One of the faces belongs to Matthew (Michael Pitt), a college student from San Diego soaking in the Parisian air and movie-buff thrills of the famous Cinémathèque Française. The year is 1968, and the nation-shaking turmoil (fueled in no small part by outraged cinephiles) that would lead to police clashes, barricades in the streets, and the closing of the Cannes Film Festival is brewing. To Matthew, however, the possibility of a revolution is much less important than an afternoon screening of Samuel Fuller's punch-in-the-gut masterpiece Shock Corridor. He meets Isabelle (Eva Green), first seen chained to the Cinémathèque gates, droopy cigarette dangling insouciantly from her lips, and her brother Theo (Louis Garrel) during a heated protesters' rally. A little bonding over Nicholas Ray titles and a narrow escape from a police skirmish and the trio has become inseparable. The siblings invite Matthew to stay over at their apartment while their affluent parents are out of town -- they lock themselves in, quiz each other on scenes from their favorite films, share bathtubs and, bit by bit, push their sexual limits.
The Dreamers is irresistible. To a cinephile like myself, it is a love letter: It revels in throwaway poetry, free-floating sensuality and the rapturous, almost ceremonial act of watching a movie. In an era of cynical, jaded filmmaking, Bertolucci (who, as a young man, experienced the May 1968 confrontations firsthand) has created the most youthful of his movies, channeling the rollicking rebelliousness of the French Nouvelle Vague as its thrust. If Besieged, the director's previous feature, was a piece of chamber music, The Dreamers is all rebel rock and chanson romantique, as much Bob Dylan, Janis Joplin and Jimmy Hendrix as Edith Piaf, Charles Trenet and Martial Solal.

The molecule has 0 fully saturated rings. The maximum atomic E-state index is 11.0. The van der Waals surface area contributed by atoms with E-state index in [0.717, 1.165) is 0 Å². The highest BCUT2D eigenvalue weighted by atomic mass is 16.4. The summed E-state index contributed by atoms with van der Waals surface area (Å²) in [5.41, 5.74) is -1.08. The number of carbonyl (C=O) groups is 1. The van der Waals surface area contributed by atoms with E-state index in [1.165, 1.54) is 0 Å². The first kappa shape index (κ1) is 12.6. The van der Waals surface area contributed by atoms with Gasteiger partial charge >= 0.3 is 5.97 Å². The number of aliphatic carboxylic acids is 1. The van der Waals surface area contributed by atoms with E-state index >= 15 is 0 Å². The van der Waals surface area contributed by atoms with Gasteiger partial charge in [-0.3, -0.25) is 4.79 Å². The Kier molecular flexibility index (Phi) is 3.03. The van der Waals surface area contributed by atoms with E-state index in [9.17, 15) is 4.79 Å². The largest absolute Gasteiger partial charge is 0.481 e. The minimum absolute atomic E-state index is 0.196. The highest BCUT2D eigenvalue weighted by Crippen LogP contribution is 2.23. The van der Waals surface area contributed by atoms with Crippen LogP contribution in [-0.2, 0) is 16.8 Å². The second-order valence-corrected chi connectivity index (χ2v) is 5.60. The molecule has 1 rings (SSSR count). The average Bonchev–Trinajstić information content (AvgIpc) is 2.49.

More than music, however, it's cinema that runs in the characters' veins. Isabelle tells Matthew, "I entered this world on the Champs Elysees in 1959, and my first words were: New York Herald Tribune!" Cut to a clip of Jean Seberg hawking the paper in the opening scene of Jean-Luc Godard's epoch-marking Breathless. The film is studded with glimpses from the glories of film -- gangsters in their death throes in the original Scarface, Marlene Dietrich emerging from within a gorilla suit in Blonde Venus, the elating Karina-Brasseur-Frey dash through the Louvre in Band of Outsiders. These youngsters are so besotted by privileged movie moments that they embrace them as part of their very existence. To see the characters pour their souls into a discussion on whether Chaplin was greater than Keaton is to be reminded of how much more seriously cinema was taken as an art in the 1960s. Most people nowadays don't care enough about film to turn off their cell phones inside theaters, let alone link it to the possibility of cultural change.
Still, danger lurks in looking back. Nostalgia can be among the most facilely self-indulgent of emotions, and the movie could have easily turned its source, Gilbert Adair's 1988 novel, into a pastelly, those-were-the-days rehash -- a sentimentalized past seen from a safe distance. Luckily, Bertolucci (now 63) is the rare artist who, entering a mellower, more reflective part of his career, can luxuriate in the ardor and immediacy of the moment even as he pinpoints its historical importance. One of the film's most touching moments is barely a few seconds long: a cut from 1968 footage of 24-year-old Jean-Pierre Léaud, Truffaut's cinematic alter ego and an outspoken political militant, to the same Léaud, aged nearly 60, still rallying the crowds. No Forrest Gump trickery here -- for Bertolucci, the fight still goes on.